Equities and the PDT rule
Suppose you want to day trade the U.S. equities or futures markets mentioned earlier, via a DMA platform. The Securities & Exchange Commission (SEC) which regulates the industry in the US has a ‘Pattern Day Traders’ (PDT) rule which requires you to have a minimum of USD $25,000 on deposit with a broker. Only then can you day trade stocks like eBay, Amazon and Yahoo! etc. Realistically, you’ll need $30,000 or more in your account to give yourself some wiggle room.

ES = crack for traders
It’s slightly better news for prospective futures traders, as many brokers advertise margins (i.e. minimum deposits) as low as USD $500 to trade instruments such as the ES (the e-mini futures contract based on the S&P 500 equity index). Instruments like the ES are highly leveraged, meaning that while you can make a lot of money trading them, you can also lose a lot. It’s very hard to do the former and shockingly easy to do the latter. Hence, the ES has aptly been described as ‘crack for traders’. It can be addictive and, financially, every bit as lethal to those who don’t understand the risks involved. Many experienced traders maintain that unless you’re a seasoned pro’, to trade the ES, you’ll need a bare minimum of USD $5,000 per contract traded and preferably double that – or more. As some witty soul once said: “the probability of someone laughing at you is proportional to the stupidity of your actions”. If you trade 10 ES contracts with only a $5,000 account, it’s highly probable that there will be hoots of laughter from everyone but you!

Optimistic number crunching
The real issue regarding the size of your account is dictated by the results of your trading. For the sake of argument, let’s say that you day trade the ES and average 2 points (8 ticks) profit per contract traded each day. (NB: this is a very good result and not one that’s easy to achieve.) At a value of USD $12.50 per tick, that’s a profit of $100 per day, $500 per week, $2,000 per month or $24,000 per annum. Let’s also assume that you use a 2 point stop on each trade and that you only want to risk 2% of your total equity on any one trade. This will require a minimum account size of USD $5,000. ($5,000 x 2% = $100.) However, keep in mind that this doesn’t take into account commissions, data and software fees, miscellaneous expenses - as well as some inevitable losing days - or weeks! This will result in what’s called a ‘drawdown’ on your account. (Drawdown is the difference in the equity in one’s trading account today, relative to a previous high. E.g. if one has $900 in one’s account today but, at some point in the past, it had $1,000 in it, then the account has a drawdown of $100, or 10%.) To be conservative, it would be wise to double your account size to nearer $10,000, in order to soak up some of these expenses.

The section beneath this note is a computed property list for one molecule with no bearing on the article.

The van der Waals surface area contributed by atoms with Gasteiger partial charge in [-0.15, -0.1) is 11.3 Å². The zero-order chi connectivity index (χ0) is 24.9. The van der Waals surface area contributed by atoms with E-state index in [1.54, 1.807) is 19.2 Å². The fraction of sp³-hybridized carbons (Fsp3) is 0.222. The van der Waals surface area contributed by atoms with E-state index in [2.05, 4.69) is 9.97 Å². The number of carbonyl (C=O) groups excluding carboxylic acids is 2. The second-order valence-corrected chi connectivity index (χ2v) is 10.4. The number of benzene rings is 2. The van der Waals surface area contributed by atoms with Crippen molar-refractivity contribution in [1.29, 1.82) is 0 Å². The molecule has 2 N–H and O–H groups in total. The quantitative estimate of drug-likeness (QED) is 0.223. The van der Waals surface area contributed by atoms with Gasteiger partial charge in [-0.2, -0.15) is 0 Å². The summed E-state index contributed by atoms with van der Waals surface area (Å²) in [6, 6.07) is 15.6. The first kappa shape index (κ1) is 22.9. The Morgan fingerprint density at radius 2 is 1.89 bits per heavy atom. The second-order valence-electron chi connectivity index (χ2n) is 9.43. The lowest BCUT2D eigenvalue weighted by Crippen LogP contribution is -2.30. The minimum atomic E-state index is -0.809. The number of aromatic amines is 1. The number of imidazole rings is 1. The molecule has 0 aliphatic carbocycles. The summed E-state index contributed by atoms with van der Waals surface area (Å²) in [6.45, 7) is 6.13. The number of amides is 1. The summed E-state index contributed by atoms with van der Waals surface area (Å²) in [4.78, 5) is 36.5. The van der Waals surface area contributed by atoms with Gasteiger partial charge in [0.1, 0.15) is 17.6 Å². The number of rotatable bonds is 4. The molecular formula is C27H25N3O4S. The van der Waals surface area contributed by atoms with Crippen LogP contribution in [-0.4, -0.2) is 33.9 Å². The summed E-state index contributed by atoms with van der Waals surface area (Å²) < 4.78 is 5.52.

Conservative number crunching
Now, let’s see how the figures pan out if you only manage to average just 1 point profit per day (i.e. 4 ticks). Furthermore, you only want to risk 1% of your total equity on any one trade, using the same 2 point stop and making the same number of trades. But, and it’s a big but, you still require the $24,000 per annum income. Obviously, to achieve your target, you’ll have to up the number of contracts traded from one to two. How does this impact the equity total? With two contracts and a 2 point stop, your risk is $200 per trade. To stay within your 1% per trade risk parameter, you’ll need a $20,000 account. As before, on top of this you’ll have commissions and other expenses to take into account. If we’re very generous and assume these only amount to $4,000 – then you’ll have a gross profit before tax of $20,000 P/A. Very roughly, if you’re looking to make $40k P/A, then you’ll need a $40k account. To make $60k P/A, you’ll need a $60k account etc., etc. The best way to look at it is in terms of percentages. Which is the more successful of these two traders: trader A who earns $10k on a $1 million account or trader B who earns $10k on a $100k account? The dollar amounts are the same, but trader A only manages a return of 1% while trader B achieves a relatively impressive return of 10%. Additionally, all things being equal, who has the simpler task: trader A or trader B?

It may sound easy – but it’s not